Simon Willison’s Weblog

10 items tagged “tornado”

How do I choose between asynchronous web frameworks? My tech group is fairly language agnostic and we’re trying to standardize on some technologies.

Since they are all pretty close to each other and it sounds like your tech group’s skills would support any of them, I would suggest having your tram build a simple prototype in all three so you can compare them for your own particular team and situation.

[... 76 words]

What server do I need to handle 1000+ users simultaneously while they can post messages, upload pictures, and other similar stuff on a website based on PHP and mySQL?

You don’t need to handle 1,000 users simultaneously: you need to build something and ship it and start the process of discovering what you can build that will attract that many users. Seriously: don’t even start worrying about that kind of scale until you know you’re going to need it.

[... 138 words]

We can deploy new versions of our software, make database schema changes, or even rotate our primary database server, all without failing to respond to a single request. We can accomplish this because we gave ourselves the ability suspend our traffic, which gives us a window of a few seconds to make some changes before letting the requests through. To make this happen, we built a custom HTTP server and application dispatching infrastructure around Python’s Tornado and Redis.

Dan Manges, Braintree # 30th June 2011, 9:27 pm

What is the history of Django? I’ve been playing with Quora—it’s a really neat twist on the question-and-answer format, which makes great use of friends, followers and topics and has some very neat live update stuff going on (using Comet on top of Tornado). I just posted quite a long answer to a question about the history of Django. # 24th August 2010, 5:31 pm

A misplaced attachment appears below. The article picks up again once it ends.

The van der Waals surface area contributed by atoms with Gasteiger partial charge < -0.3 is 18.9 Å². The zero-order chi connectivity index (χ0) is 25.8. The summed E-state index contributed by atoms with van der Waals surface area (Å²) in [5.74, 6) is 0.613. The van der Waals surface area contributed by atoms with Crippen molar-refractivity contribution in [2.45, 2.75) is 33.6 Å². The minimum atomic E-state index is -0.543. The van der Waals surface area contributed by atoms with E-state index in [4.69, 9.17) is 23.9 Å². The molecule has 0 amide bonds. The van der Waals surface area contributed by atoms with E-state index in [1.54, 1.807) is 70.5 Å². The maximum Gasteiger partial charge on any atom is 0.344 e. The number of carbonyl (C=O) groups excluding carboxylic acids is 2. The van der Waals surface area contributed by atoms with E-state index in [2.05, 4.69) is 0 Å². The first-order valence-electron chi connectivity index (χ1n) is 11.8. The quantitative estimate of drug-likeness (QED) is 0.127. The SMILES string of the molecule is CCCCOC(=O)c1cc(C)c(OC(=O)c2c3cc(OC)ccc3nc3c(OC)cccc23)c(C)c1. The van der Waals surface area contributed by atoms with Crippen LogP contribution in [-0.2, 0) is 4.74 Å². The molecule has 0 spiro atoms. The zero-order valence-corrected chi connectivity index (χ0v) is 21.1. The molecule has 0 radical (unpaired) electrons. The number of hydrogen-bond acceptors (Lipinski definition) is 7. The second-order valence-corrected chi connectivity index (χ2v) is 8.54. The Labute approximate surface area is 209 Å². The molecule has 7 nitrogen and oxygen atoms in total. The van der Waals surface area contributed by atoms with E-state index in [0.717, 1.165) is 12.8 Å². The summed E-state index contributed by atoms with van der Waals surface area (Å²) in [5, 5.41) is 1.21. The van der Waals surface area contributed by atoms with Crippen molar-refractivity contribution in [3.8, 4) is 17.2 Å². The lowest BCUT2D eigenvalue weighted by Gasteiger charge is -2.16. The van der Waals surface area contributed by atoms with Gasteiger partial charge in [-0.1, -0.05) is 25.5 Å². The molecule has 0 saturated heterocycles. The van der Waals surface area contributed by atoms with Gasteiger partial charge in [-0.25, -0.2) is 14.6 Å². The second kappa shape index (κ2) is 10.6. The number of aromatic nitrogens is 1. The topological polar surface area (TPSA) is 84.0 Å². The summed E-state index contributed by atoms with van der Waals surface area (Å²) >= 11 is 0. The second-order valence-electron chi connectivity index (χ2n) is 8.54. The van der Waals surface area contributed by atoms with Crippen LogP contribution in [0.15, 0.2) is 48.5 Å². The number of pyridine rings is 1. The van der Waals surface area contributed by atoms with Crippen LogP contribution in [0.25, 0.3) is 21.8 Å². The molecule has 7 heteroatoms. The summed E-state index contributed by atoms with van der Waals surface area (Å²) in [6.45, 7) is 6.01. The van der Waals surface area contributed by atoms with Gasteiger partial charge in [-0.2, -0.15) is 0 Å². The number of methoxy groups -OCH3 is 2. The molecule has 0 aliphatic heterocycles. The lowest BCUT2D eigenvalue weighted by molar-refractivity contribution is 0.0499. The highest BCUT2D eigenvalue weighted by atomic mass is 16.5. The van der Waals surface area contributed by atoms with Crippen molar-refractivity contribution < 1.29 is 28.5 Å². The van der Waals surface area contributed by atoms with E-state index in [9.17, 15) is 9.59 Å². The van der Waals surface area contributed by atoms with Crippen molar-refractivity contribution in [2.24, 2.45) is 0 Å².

Integrate Tornado in Django. A handy ./ runtornado management command for firing up a Tornado server that serves your Django application. # 8th February 2010, 11:12 am

Web Sockets in Tornado. Bret Taylor has a simple class making it trivial to experiment with the Web Sockets protocol (now shipping in Chrome) using the scalable Tornado application server. He also raises the million dollar question: what will existing load balancers and proxies make of the new protocol? # 31st December 2009, 11:54 am

Socket Benchmark of Asynchronous Servers in Python. A comparison of eight different asynchronous networking frameworks in Python. Tornado comes out on top in most of the benchmarks, but the post is most interesting for the direct comparison of simple code examples for each of the frameworks. # 22nd December 2009, 10:34 pm

Node.js is genuinely exciting

I gave a talk on Friday at Full Frontal, a new one day JavaScript conference in my home town of Brighton. I ended up throwing away my intended topic (JSONP, APIs and cross-domain security) three days before the event in favour of a technology which first crossed my radar less than two weeks ago.

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We experimented with different async DB approaches, but settled on synchronous at FriendFeed because generally if our DB queries were backlogging our requests, our backends couldn’t scale to the load anyway. Things that were slow enough were abstracted to separate backend services which we fetched asynchronously via the async HTTP module.

Bret Taylor # 11th September 2009, 5:31 pm

Tornado Web Server (via) An extremely exciting addition to the Python web landscape, Tornado is the open sourced version of FriendFeed’s custom web stack. It’s a non-blocking (epoll) Python web server designed for handling thousands of simultaneous connections, perfect for building Comet applications. The web framework is cosmetically similar to or App Engine’s webapp but has decorators for writing asynchronous request handlers. The template language uses Django-style syntax but allows you to use full Python expressions. FriendFeed have benchmarked it handling 8,000 requests a second running as four load-balanced processes on a 4 core server. # 10th September 2009, 9:32 pm